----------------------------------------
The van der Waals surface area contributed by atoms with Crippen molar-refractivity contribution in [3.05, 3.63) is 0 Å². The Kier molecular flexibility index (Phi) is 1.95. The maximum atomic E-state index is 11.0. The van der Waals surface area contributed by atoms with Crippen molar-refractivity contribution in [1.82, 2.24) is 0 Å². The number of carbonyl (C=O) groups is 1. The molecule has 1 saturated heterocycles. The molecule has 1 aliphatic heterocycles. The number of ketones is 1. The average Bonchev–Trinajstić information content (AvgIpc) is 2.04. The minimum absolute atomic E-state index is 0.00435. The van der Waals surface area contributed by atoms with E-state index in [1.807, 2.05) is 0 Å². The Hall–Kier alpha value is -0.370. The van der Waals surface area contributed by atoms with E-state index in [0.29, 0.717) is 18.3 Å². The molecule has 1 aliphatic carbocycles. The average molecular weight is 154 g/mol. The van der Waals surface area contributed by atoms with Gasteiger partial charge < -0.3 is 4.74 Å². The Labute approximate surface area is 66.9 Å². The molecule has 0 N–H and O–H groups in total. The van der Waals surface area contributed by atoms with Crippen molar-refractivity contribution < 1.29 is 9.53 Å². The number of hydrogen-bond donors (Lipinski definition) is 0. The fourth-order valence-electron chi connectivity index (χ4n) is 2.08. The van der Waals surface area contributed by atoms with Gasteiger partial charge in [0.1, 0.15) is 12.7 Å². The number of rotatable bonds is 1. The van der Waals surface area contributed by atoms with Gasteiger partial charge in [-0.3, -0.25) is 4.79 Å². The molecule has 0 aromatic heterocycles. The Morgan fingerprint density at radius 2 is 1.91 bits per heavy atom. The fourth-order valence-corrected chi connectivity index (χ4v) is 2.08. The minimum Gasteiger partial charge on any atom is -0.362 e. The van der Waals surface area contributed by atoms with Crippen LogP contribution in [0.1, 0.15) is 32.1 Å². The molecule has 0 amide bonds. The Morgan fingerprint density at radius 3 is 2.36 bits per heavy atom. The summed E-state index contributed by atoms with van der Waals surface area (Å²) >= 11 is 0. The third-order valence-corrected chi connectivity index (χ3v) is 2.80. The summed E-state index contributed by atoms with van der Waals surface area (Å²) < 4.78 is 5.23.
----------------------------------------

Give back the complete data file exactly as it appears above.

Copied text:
The van der Waals surface area contributed by atoms with Crippen molar-refractivity contribution in [3.05, 3.63) is 0 Å². The Kier molecular flexibility index (Phi) is 1.95. The maximum atomic E-state index is 11.0. The van der Waals surface area contributed by atoms with Crippen molar-refractivity contribution in [1.82, 2.24) is 0 Å². The number of carbonyl (C=O) groups is 1. The molecule has 1 saturated heterocycles. The molecule has 1 aliphatic heterocycles. The number of ketones is 1. The average Bonchev–Trinajstić information content (AvgIpc) is 2.04. The minimum absolute atomic E-state index is 0.00435. The van der Waals surface area contributed by atoms with E-state index in [1.807, 2.05) is 0 Å². The Hall–Kier alpha value is -0.370. The van der Waals surface area contributed by atoms with E-state index in [0.29, 0.717) is 18.3 Å². The molecule has 1 aliphatic carbocycles. The average molecular weight is 154 g/mol. The van der Waals surface area contributed by atoms with Gasteiger partial charge < -0.3 is 4.74 Å². The Labute approximate surface area is 66.9 Å². The molecule has 0 N–H and O–H groups in total. The van der Waals surface area contributed by atoms with Crippen molar-refractivity contribution < 1.29 is 9.53 Å². The number of hydrogen-bond donors (Lipinski definition) is 0. The fourth-order valence-electron chi connectivity index (χ4n) is 2.08. The van der Waals surface area contributed by atoms with Gasteiger partial charge in [0.1, 0.15) is 12.7 Å². The number of rotatable bonds is 1. The van der Waals surface area contributed by atoms with Gasteiger partial charge in [-0.3, -0.25) is 4.79 Å². The molecule has 0 aromatic heterocycles. The Morgan fingerprint density at radius 2 is 1.91 bits per heavy atom. The fourth-order valence-corrected chi connectivity index (χ4v) is 2.08. The minimum Gasteiger partial charge on any atom is -0.362 e. The van der Waals surface area contributed by atoms with Crippen LogP contribution in [0.1, 0.15) is 32.1 Å². The molecule has 0 amide bonds. The Morgan fingerprint density at radius 3 is 2.36 bits per heavy atom. The summed E-state index contributed by atoms with van der Waals surface area (Å²) >= 11 is 0. The third-order valence-corrected chi connectivity index (χ3v) is 2.80. The summed E-state index contributed by atoms with van der Waals surface area (Å²) < 4.78 is 5.23.